However, the American-led war effort is expected to cost more than $100 billion a year as long as the size of the foreign military presence remains the same, so requisite spending on indigenous forces would only be a fraction of current operational expenditures.  NATO members, including the US, have stated that they intend to begin withdrawing their combatants next year, but given the strength of the insurgency and the weakness of the Afghan National Army, it appears that a major drawdown in 2011 will be infeasible if Western leaders are determined to prevent the Taliban from taking over large swathes of Afghanistan.  The attendees at the London conference should recognize these facts before they devise plans for the future.

Chinese Influence in Afghanistan

December 30, 2009

Earlier today, the New York Times published a very interesting article by Michael Wines in which he discusses China’s large investment in Afghanistan’s Aynak copper mine, which is located in Logar Province.  He also analyzes China’s commercial strategy, which is part of its overall foreign policy, and its efforts to secure mineral resources abroad.

One aspect of China’s investments in Afghanistan that Mr. Wines largely ignores is the Chinese  government’s attempt to gain political influence in Afghanistan to counter India’s recent development efforts there.  In fact, five countries are jockeying for power in the war-torn nation: China, India, Pakistan, Iran and the US.  China and India have economic motives for their financial investments, but the geopolitical rivals are also trying to limit the reach of their traditional enemies.  India and Pakistan are even greater rivals, and those two states have political motives for their involvement in Afghanistan; in the case of Pakistan, it seeks to maintain ties to the Taliban in case the group regains power in Kabul, and it also wants to check India’s encroachment into a country that Pakistan considers to be of vital interest to its national security.  Iran meddles in Afghanistan, and it is trying to thwart  US efforts to encircle and contain the Islamic Republic.  America’s presence in Afghanistan is primarily for counterterrorism purposes; it wants to prevent the Taliban from retaking control of the country and giving Al Qaeda a safe haven there, and it needs airbases in Afghanistan from which to launch drone strikes into the tribal regions of Pakistan where anti-American militants are based.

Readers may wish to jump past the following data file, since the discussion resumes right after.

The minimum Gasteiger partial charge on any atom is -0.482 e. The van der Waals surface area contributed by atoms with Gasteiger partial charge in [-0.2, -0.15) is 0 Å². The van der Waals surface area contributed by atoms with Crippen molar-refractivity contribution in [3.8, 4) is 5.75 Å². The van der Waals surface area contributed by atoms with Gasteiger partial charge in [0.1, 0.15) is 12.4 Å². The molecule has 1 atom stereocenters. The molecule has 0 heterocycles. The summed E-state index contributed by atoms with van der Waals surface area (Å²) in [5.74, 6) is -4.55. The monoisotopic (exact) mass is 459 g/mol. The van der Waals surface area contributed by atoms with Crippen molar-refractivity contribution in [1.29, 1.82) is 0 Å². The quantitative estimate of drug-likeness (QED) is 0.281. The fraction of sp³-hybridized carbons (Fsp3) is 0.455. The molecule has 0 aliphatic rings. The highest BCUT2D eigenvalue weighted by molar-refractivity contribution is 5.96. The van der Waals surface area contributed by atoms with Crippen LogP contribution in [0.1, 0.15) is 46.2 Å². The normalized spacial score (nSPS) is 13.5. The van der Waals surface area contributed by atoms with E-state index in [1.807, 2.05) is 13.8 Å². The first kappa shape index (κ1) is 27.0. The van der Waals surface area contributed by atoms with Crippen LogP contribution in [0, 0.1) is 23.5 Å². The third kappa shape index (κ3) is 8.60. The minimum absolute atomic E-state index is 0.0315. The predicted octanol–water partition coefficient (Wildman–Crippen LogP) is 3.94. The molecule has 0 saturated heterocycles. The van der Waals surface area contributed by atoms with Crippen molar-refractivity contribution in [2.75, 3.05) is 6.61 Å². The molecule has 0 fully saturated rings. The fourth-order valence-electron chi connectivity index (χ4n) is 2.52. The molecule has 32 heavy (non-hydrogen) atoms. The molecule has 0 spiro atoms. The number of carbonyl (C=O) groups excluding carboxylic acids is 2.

The ongoing geopolitical competition in Afghanistan is complex.  How it plays out will largely depend on the government in Kabul and its ability to establish and maintain security with the help of the US.

Abdullah Abdullah Withdraws from Runoff

November 2, 2009

On Sunday,  Hamid Karzai was declared the winner of the presidential run-off election in Afghanistan, which was scheduled for Nov. 7, after his last remaining challenger, Abdullah Abdullah, withdrew. Mr. Abdullah cited his belief that the election process would be fraudulent as the basis of his decision to withdraw. Evidence of widespread fraud in Mr. Karzai’s favor partially invalidated the results of the first round of balloting on Aug. 20, which initiatlly gave Mr. Karzai the number of votes needed to win another term as president without a runoff.

The US, the UN and other members of the international community have congratulated Mr. Karzai for his victory. But there are concerns that many Afghans view him as an illegitimate leader at a time when the Obama administration is considering deploying an additional 40,000 troops to Afghanistan to fight insurgents who are trying to overthrow the weak central government.

The Karzai administration has been corrupt and ineffective. But Western officials continue to back Mr. Karzai because they do not see a better alternative. Like Richard Gere’s character in An Officer and a Gentleman, the West believes it has no place else to go.

To date, the US has spent nearly $250 billion on the war effort, but the results have been disappointing to say the least. There are only 50,000 Afghan soldiers capable of fighting insurgents independently, and the national police force is corrupt and incompetent. Economic development has been slow because of the violence, and the security situation is deteriorating rapidly. Thus far, attempts to create a strong central government capable of securing the country and delivering services have failed.

Perhaps a new approach is needed. As an alternative to trying to build up Mr. Karzai and the government in Kabul, the US and its NATO allies could work closely with tribal leaders and other local powerbrokers to combat the Taliban. Training tribal militias might be quicker and easier than trying to beef up the Afghan National Army because there would be fewer ethnic tensions and tribal leaders are more respected than government officials. Militiamen would also have the advantage of knowing the local terrain and people better than soldiers from other areas, and they could be counted on to stay in their localities permanently and prevent the Taliban from carrying out reprisals against those who cooperate with anti-Taliban forces.

There is no guarantee that a bottom-up strategy would work in Afghanistan, but there is a good chance that it would yield better results than efforts to create a strong central government given the history of the country and the social conditions there.